Computer Vision News - May 2019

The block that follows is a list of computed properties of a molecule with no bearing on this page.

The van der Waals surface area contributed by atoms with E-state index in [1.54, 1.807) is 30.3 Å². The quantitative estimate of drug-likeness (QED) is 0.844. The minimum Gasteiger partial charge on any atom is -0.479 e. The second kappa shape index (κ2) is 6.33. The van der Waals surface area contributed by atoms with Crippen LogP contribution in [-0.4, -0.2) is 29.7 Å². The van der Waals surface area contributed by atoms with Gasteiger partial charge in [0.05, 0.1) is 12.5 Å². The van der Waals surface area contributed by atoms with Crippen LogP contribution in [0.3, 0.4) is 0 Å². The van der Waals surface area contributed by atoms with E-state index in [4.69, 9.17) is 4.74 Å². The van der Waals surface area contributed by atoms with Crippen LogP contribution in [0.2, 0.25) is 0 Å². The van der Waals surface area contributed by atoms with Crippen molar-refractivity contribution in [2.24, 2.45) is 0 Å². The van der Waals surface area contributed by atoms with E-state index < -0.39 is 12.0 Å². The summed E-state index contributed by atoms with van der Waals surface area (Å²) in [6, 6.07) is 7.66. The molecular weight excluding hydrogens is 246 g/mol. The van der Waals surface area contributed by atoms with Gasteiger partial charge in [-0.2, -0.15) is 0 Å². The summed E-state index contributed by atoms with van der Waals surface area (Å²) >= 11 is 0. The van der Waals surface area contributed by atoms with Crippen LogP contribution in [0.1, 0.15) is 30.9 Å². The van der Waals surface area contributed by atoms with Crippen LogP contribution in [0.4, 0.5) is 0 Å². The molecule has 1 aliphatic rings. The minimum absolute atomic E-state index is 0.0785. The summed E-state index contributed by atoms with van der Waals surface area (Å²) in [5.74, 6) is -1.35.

Every month, Computer Vision News reviews a research paper from our field. This month we have chosen "Double-DIP": Unsupervised Image Decomposition via Coupled Deep- Image-Priors . We are indebted to the authors ( Yossi Gandelsman, Assaf Shocher and Michal Irani ), for allowing us to use their images. The paper is found here . Many apparently unrelated computer vision tasks can be thought of and dealt with as special cases of decomposition into separate layers. To name just a couple of prominent examples: • Image segmentation -- which can be defined as decomposition into areas belonging to a background layer and areas belonging to a foreground layer. • Image dehazing -- which can be defined as decomposition into a clear, clean image and the dehazing map layer. The authors propose a unified framework for unsupervised layer decomposition of a single image, based on Deep-image-Prior (DIP) networks. Deep-image-Prior (DIP) networks, introduced at CVPR 2018 , are a type of generative network that learns the low level statistics of a single image -- is trained on a single image. In the article, the authors show how stringing together several DIP networks provides a powerful tool for decomposing images into their basic elements -- for a wide variety of tasks. The authors believe this versatile applicability derives from the fact the internal statistics of a mixture of layers is more robust and has better representation capabilities than each layer separately. The authors show the applicability of their approach to a variety of computer vision tasks, including watermark-removal, Fg / Bg segmentation, image dehazing and transparency decomposition in video images, among others. All of these capabilities are achieved when the network is trained on a single image with no additional data provided. A unified framework for image decomposition -- below are illustrations of the article’s approach in action. Three different tasks redefined as decomposition of the original image viewed as a mixture of simpler basic layers. This approach of image decomposition into a number of basic layers -- provides a unified framework for dealing with a wide number of apparently disparate and unrelated computer vision tasks. 4 Research by Assaf Spanier Computer Vision News Research